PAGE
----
New research suggests that male fertility could be threatened in the years to come by the onset of climate change.
The potential threats to our very future posed by climate change are numerous, but the latest research from the University of East Anglia believes it even poses a threat to our ability to procreate.
In a paper published to Nature Communications, the research team found evidence that heatwaves have damaged sperm in insects, explaining why climate change is having such an impact on species populations, including climate-related extinctions in recent years.
“We’ve shown in this work that sperm function is an especially sensitive trait when the environment heats up, and in a model system representing a huge amount of global biodiversity,” said the research group’s leader, Prof Matt Gage.
“Since sperm function is essential for reproduction and population viability, these findings could provide one explanation for why biodiversity is suffering under climate change.”
As part of the study, the team collected a number of red flour beetles and exposed them to either standard control conditions or five-day heatwave temperatures up to seven degrees Celsius hotter than normal. The team found that heatwaves halved the amount of offspring males could produce, and a second heatwave almost sterilised them.
By contrast, the females were unaffected by changing temperatures. However, female reproduction was affected indirectly because experiments showed that heatwaves damaged inseminated sperm within female reproductive tracts.
Male sperm production was also shown to have reduced by as much as 75pc. Any sperm that was produced struggled to migrate into the female tract and was more likely to die before being fertilised.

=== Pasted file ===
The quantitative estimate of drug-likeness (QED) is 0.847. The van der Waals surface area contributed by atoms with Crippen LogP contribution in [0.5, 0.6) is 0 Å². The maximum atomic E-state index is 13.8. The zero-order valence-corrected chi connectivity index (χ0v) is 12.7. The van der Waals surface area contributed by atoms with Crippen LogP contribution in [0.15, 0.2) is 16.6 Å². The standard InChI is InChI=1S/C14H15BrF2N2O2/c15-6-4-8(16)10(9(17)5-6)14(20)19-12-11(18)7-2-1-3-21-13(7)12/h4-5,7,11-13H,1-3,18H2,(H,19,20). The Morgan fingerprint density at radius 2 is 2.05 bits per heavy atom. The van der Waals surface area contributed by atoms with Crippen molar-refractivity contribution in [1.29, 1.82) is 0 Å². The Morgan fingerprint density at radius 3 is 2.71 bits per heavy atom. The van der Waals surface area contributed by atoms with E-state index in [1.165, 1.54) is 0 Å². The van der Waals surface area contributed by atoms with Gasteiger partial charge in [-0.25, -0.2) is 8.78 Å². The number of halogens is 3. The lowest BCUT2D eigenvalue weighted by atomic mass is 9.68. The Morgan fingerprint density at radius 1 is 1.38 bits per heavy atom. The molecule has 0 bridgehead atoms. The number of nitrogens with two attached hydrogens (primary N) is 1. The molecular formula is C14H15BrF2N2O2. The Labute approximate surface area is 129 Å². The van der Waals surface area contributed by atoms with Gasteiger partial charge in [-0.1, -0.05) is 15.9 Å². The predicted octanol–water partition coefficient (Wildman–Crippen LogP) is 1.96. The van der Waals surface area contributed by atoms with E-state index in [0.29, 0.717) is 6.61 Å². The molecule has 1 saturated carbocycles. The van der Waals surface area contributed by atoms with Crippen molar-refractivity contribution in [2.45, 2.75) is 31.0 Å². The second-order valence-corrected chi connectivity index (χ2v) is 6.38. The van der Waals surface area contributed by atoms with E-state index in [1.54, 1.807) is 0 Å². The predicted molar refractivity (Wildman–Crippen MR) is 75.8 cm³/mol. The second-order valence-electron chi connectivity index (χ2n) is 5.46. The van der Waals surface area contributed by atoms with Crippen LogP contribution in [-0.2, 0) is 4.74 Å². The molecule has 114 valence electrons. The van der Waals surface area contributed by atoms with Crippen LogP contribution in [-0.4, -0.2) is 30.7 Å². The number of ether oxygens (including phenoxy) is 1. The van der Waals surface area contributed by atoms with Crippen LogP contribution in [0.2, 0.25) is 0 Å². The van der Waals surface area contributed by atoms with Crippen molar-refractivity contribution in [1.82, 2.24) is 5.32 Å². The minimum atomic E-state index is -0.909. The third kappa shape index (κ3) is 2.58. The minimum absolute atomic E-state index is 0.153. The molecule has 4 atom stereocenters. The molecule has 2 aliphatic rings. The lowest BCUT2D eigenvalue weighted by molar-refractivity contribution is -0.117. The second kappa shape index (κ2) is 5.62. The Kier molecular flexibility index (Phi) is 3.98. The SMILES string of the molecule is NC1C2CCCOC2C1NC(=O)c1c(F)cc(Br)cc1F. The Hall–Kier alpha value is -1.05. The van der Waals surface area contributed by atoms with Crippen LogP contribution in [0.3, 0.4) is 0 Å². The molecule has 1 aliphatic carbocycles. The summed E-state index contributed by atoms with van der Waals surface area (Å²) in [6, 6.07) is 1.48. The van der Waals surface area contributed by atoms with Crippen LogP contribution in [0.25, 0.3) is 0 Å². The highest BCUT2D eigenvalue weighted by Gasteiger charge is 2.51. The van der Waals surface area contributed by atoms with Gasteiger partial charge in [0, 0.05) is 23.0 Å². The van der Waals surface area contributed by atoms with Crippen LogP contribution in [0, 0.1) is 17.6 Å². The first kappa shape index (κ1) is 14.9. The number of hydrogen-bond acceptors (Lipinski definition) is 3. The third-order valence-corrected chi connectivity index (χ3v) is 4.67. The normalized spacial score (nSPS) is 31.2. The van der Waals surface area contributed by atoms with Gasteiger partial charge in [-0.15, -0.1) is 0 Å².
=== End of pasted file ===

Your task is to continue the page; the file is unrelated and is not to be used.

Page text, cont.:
‘These results are very important’
Attempting to find the underlying causes of male vulnerability to climate change, the researchers found that the male beetles were mating half as frequently as the control subjects. Even when offspring were sired by heatwave dads, they lived shorter lives than the control subjects.
Kris Sales, who led the research, said the implications for these discoveries are crucial in our understanding of biodiversity in a changed world. “Beetles are thought to constitute a quarter of biodiversity, so these results are very important for understanding how species react to climate change,” he said.
“Research has also shown that heat shock can damage male reproduction in warm-blooded animals, too, and past work has shown that this leads to infertility in mammals.”
The researchers hope that the effects can be incorporated into models predicting species vulnerability and, ultimately, could help inform societal understanding and conservation actions.